In 1976, Tim McClure founded Summit Recycling Project (SRP) as “a non-profit educational-experimental organization to promote resource recovery and to reduce wastefulness.” Tim’s program flourished for seven years as he and volunteers collected recyclable materials from county residents and began to foster the conservation ethic that still exists today. Unfortunately, Tim’s lobbying for government assistance and funding was met without success, forcing him to close SRP’s doors in February 1983. Two years later, Tim died in an avalanche.
In 1989, Bob and Rose Wentzell took on Tim McClure’s philosophy to renew SRP’s operations. One day per week, two recycling centers began accepting nine recyclable materials. Since then, the program has expanded to accept more than 20 different recyclable materials and has grown to address emerging waste streams like used electronics and wood waste from fire mitigation efforts.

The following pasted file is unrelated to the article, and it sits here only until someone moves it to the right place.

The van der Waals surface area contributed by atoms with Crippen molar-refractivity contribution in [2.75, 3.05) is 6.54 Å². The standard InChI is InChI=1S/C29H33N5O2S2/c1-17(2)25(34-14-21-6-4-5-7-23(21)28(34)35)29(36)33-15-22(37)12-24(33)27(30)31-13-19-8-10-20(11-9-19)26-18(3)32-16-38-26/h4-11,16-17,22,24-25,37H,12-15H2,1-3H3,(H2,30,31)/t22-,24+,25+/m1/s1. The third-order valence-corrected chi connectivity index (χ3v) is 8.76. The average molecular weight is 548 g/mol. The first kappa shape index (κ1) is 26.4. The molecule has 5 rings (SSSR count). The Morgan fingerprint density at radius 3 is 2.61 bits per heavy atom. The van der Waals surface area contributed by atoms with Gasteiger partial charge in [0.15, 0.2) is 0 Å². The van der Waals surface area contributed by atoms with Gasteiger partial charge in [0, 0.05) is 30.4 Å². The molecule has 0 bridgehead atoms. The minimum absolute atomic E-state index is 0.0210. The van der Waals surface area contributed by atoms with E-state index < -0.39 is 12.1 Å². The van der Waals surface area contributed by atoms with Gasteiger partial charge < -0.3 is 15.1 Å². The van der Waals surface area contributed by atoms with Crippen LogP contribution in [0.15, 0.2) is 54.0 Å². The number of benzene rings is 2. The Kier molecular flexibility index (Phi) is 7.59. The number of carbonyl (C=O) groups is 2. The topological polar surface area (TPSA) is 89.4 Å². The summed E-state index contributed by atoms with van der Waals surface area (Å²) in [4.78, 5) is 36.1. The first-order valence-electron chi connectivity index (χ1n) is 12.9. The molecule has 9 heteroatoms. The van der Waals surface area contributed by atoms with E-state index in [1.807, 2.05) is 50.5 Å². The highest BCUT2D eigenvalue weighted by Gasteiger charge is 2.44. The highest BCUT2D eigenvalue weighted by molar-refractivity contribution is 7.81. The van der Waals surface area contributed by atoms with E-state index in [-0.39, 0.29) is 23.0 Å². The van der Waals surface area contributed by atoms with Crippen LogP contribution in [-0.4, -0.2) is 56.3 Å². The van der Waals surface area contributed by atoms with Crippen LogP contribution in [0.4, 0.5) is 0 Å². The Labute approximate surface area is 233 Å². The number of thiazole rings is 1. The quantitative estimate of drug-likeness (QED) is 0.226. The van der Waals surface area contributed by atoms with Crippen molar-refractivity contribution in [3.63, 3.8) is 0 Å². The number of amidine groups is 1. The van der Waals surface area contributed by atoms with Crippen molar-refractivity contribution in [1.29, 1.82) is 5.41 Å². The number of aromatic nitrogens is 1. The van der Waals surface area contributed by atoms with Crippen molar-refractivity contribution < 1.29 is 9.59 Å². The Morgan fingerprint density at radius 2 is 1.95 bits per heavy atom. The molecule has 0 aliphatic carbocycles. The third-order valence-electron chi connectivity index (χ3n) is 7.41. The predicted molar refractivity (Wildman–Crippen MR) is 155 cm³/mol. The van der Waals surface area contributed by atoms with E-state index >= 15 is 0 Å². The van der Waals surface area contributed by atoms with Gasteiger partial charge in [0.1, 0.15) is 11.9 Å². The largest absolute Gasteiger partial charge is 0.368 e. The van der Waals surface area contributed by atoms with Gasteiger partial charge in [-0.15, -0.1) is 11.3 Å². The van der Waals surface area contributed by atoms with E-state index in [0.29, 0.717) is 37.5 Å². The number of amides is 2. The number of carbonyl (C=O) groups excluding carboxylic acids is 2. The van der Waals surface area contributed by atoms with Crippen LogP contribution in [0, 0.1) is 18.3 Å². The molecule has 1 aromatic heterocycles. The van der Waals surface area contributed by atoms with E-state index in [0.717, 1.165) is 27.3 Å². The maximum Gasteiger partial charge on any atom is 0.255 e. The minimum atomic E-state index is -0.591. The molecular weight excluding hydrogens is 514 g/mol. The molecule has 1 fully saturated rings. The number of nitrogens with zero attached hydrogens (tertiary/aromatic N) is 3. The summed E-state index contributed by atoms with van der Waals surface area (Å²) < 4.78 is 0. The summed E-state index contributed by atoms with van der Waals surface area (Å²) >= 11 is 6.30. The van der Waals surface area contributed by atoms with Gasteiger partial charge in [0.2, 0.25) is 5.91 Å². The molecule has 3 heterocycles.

In 2006, the Summit County Government institutionalized the nonprofit’s recycling operations into a stable government department. To formalize this change, SRP changed its name to the High Country Conservation Center (HC3) in January 2006. After careful thought, the organization’s board and staff realized that even with this significant shift in recycling operations, our work is not done and our mission is not complete. In fact, this change gave us the perfect opportunity to do more work on waste reduction education and more formally address other resource conservation issues.
Our current focus areas include waste reduction, energy efficiency and clean energy, water conservation, and sustainable food production. Just a few of our programs include Composting in the Schools, home energy audits and ratings, community gardens and sustainable business programs.
In the late 1970s, Tim McClure struggled to convince the County Government that it should embrace and support recycling. Today, we have finally reached that point, and we are proud of our successes. We think Tim would be proud too.